New Canadians want to deal with businesses that contribute to ethnic communities
By Mario Cywinski | August 13, 2009
Ethnic and new Canadians are more likely to deal with a company if it contributes to their community, according to a recent IPSOS study.
Over 60 per cent of all respondents want to deal with companies that get involved in their community, while only nine per cent do not, said an Ipsos-Reid study conducted on Multicultural Connection Panel. Chinese Canadians had the highest level at 66 per cent.
Companies can partake in a variety of events that highlight their commitment to the ethnic community. They are:
- Sponsoring cultural events (86 per cent);
- Helping the poor in ethnic communities (84 per cent);
- Helping new immigrants settle to life in Canada (83 per cent);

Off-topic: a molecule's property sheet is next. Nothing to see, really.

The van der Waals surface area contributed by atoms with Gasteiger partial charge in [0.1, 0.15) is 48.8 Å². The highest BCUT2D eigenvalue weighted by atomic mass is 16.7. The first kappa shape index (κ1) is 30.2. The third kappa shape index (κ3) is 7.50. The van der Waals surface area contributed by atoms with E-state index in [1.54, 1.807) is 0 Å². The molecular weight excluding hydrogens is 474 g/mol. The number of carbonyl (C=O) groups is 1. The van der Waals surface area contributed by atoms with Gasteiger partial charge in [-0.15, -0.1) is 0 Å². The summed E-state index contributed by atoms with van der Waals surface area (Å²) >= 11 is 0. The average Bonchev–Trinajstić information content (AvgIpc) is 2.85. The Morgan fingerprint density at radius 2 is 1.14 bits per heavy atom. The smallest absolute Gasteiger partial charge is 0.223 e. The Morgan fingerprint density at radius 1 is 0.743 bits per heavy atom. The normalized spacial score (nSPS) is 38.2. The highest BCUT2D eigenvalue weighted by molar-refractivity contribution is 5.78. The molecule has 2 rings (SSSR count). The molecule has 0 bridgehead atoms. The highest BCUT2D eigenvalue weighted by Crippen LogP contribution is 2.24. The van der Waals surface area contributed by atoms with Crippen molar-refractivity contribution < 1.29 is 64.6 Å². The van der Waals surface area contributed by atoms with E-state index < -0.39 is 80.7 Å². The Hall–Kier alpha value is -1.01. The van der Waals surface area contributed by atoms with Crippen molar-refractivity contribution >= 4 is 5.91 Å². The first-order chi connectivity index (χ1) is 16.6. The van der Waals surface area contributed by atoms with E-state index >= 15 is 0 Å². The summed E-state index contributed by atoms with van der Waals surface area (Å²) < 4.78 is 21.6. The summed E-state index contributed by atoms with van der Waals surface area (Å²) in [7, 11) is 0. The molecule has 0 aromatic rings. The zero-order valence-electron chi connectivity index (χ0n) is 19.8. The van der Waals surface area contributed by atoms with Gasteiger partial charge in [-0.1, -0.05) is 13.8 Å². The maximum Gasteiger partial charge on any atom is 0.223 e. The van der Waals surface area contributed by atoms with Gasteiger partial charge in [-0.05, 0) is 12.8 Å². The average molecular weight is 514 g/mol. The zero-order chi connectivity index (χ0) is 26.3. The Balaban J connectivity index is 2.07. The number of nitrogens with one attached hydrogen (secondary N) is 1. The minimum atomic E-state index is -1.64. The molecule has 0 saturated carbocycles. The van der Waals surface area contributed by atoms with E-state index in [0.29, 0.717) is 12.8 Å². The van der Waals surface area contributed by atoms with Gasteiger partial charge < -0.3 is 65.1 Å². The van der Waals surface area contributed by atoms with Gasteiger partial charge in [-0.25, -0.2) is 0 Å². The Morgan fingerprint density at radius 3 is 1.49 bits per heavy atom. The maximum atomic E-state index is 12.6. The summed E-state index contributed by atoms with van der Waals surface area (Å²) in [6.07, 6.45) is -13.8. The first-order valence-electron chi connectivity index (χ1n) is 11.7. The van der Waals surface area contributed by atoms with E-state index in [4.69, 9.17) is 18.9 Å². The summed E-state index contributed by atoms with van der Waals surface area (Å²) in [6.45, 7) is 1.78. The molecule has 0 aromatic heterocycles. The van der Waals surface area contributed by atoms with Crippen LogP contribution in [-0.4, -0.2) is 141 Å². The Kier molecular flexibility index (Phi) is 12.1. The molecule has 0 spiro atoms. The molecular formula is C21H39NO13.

- Donating to construction of new community facilities (82 per cent); and
- Sponsoring local amateur sports in ethnic communities (75 per cent).
"Because there are still only a handful of companies that are reaching out to each ethnic community, a well thought out community initiative that resonates with the ethnic group can have immediate impact," says Jill Hong, vice-president at Ipsos Reid in Toronto. "It can generate immediate word of mouth and goodwill resulting in increased awareness, visit/purchase and usage of your brand or product. By sponsoring cultural events, companies are one with the community, celebrating with families to give a voice to immigrants’ cultures, especially important for groups who are both missing home and creating a new home in Canada."
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